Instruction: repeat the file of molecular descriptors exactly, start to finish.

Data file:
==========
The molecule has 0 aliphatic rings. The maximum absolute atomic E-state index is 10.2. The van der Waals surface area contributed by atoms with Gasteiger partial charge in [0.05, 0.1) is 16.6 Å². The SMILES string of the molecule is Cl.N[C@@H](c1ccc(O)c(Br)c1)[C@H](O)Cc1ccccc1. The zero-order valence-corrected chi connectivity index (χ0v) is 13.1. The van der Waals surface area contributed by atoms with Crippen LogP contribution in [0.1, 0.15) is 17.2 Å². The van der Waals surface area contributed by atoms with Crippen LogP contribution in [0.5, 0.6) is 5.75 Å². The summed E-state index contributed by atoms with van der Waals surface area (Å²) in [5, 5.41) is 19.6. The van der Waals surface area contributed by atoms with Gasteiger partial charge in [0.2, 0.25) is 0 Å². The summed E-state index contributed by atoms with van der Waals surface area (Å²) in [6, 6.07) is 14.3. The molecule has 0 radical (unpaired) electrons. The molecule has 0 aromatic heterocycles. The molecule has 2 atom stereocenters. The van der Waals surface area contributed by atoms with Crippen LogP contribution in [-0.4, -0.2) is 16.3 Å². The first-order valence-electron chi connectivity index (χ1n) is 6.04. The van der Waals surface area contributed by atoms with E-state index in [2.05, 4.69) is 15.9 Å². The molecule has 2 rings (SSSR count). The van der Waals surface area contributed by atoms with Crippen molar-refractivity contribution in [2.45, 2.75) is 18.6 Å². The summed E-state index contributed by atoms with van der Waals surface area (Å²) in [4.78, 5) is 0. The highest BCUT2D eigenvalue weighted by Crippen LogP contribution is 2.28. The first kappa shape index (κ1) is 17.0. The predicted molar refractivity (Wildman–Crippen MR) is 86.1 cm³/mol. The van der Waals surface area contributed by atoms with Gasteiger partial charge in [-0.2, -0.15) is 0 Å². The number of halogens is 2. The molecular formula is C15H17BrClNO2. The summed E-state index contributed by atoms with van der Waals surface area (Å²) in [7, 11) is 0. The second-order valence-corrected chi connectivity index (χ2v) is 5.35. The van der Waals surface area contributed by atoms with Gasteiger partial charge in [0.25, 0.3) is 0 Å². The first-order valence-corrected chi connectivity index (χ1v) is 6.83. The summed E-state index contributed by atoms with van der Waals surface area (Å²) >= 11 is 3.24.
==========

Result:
The molecule has 0 aliphatic rings. The maximum absolute atomic E-state index is 10.2. The van der Waals surface area contributed by atoms with Gasteiger partial charge in [0.05, 0.1) is 16.6 Å². The SMILES string of the molecule is Cl.N[C@@H](c1ccc(O)c(Br)c1)[C@H](O)Cc1ccccc1. The zero-order valence-corrected chi connectivity index (χ0v) is 13.1. The van der Waals surface area contributed by atoms with Crippen LogP contribution in [0.1, 0.15) is 17.2 Å². The van der Waals surface area contributed by atoms with Crippen LogP contribution in [0.5, 0.6) is 5.75 Å². The summed E-state index contributed by atoms with van der Waals surface area (Å²) in [5, 5.41) is 19.6. The van der Waals surface area contributed by atoms with Gasteiger partial charge in [0.2, 0.25) is 0 Å². The summed E-state index contributed by atoms with van der Waals surface area (Å²) in [6, 6.07) is 14.3. The molecule has 0 radical (unpaired) electrons. The molecule has 0 aromatic heterocycles. The molecule has 2 atom stereocenters. The van der Waals surface area contributed by atoms with Crippen LogP contribution in [-0.4, -0.2) is 16.3 Å². The first-order valence-electron chi connectivity index (χ1n) is 6.04. The van der Waals surface area contributed by atoms with E-state index in [2.05, 4.69) is 15.9 Å². The molecule has 2 rings (SSSR count). The van der Waals surface area contributed by atoms with Crippen molar-refractivity contribution in [2.45, 2.75) is 18.6 Å². The summed E-state index contributed by atoms with van der Waals surface area (Å²) in [4.78, 5) is 0. The highest BCUT2D eigenvalue weighted by Crippen LogP contribution is 2.28. The first kappa shape index (κ1) is 17.0. The predicted molar refractivity (Wildman–Crippen MR) is 86.1 cm³/mol. The van der Waals surface area contributed by atoms with Gasteiger partial charge in [-0.2, -0.15) is 0 Å². The number of halogens is 2. The molecular formula is C15H17BrClNO2. The summed E-state index contributed by atoms with van der Waals surface area (Å²) in [7, 11) is 0. The second-order valence-corrected chi connectivity index (χ2v) is 5.35. The van der Waals surface area contributed by atoms with Gasteiger partial charge in [0.25, 0.3) is 0 Å². The first-order valence-corrected chi connectivity index (χ1v) is 6.83. The summed E-state index contributed by atoms with van der Waals surface area (Å²) >= 11 is 3.24.